Wyoming Pocket Gopher (Thomomys clusius): A Technical Conservation Assessment

Publication Information

Gary P. Beauvais
Douglas A. Keinath
Publication Date: 2006-08-31
Tags: WLCI Agency Report, WLCI


Pocket gophers are members of the family Geomyidae, species of which inhabit virtually all of the United 
States, a large area of southwestern Canada, and much of Mexico. They are powerfully built mammals that are 
strongly adapted to fossorial living, with small ears, small eyes, fur-lined cheek pouches used to carry food, and very 
strong front limbs with long nails used for digging. Although considered pests in some agricultural situations, pocket 
gophers are important in soil development (incorporating organic matter), soil aeration, and promoting water storage 
in soil during spring runoff.
The Wyoming pocket gopher (Thomomys clusius) is the only vertebrate animal that occurs exclusively in 
Wyoming; its known distribution is restricted to the south-central portion of the state. Almost nothing is known about 
the Wyoming pocket gopher. The entire assumption of its distribution, ecology, and status is based on a handful of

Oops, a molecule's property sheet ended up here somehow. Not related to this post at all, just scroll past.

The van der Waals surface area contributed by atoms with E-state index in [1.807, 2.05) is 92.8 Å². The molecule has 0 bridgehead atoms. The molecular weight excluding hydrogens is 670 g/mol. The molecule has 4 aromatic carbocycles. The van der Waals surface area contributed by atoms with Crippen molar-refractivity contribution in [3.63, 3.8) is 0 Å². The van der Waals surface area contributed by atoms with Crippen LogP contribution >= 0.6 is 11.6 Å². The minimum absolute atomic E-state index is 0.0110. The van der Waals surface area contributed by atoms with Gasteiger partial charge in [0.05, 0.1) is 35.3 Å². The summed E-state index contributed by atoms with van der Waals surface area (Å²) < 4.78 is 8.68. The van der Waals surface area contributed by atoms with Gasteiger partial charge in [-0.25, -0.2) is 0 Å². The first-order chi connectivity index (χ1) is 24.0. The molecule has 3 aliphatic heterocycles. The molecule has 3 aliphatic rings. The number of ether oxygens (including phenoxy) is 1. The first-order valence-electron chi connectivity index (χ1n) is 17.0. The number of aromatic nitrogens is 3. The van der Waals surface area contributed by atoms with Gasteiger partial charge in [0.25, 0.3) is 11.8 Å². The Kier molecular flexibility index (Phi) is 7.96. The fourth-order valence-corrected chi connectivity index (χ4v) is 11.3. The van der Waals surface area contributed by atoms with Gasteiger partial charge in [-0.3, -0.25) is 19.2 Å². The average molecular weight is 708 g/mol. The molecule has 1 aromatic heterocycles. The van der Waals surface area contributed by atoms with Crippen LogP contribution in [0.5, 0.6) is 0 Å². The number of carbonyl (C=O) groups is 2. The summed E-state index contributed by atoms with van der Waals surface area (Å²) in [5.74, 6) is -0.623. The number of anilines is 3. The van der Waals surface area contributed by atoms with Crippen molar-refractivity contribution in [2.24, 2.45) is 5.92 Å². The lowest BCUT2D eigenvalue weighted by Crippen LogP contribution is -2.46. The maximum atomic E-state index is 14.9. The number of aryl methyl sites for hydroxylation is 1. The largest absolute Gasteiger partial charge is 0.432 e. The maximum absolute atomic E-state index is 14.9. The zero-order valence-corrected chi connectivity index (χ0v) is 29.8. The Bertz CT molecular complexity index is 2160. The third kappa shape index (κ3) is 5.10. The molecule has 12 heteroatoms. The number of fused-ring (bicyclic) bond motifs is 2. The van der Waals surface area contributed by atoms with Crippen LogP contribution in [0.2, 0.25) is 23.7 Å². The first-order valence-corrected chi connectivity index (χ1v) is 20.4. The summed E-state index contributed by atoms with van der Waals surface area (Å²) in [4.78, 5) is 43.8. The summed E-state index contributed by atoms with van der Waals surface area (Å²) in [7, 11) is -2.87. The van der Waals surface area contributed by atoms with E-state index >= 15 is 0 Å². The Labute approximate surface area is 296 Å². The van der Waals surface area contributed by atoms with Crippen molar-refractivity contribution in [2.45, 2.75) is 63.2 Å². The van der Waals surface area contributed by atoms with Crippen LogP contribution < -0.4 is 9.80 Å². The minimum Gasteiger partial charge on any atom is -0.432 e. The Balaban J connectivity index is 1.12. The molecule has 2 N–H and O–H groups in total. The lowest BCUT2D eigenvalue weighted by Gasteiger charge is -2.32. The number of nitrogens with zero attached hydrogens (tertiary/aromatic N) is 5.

museum records and anecdotal reports from over 30 years ago. It is a smallish pocket gopher that appears to occupy 
dry and gravelly ridges, as opposed to the valley bottoms with deeper soils that are typically associated with other 
species. The Wyoming pocket gopher is sympatric with other species of pocket gophers that look very similar (notably 
the northern pocket gopher [T. talpoides]), making it difficult to distinguish specimens to species. Therefore, although 
evidence of identity can be gained from geographic location, pelage characters, and morphology, reliable identification 
of this species involves chromosomal analysis (i.e., karyotyping to count chromosome number).


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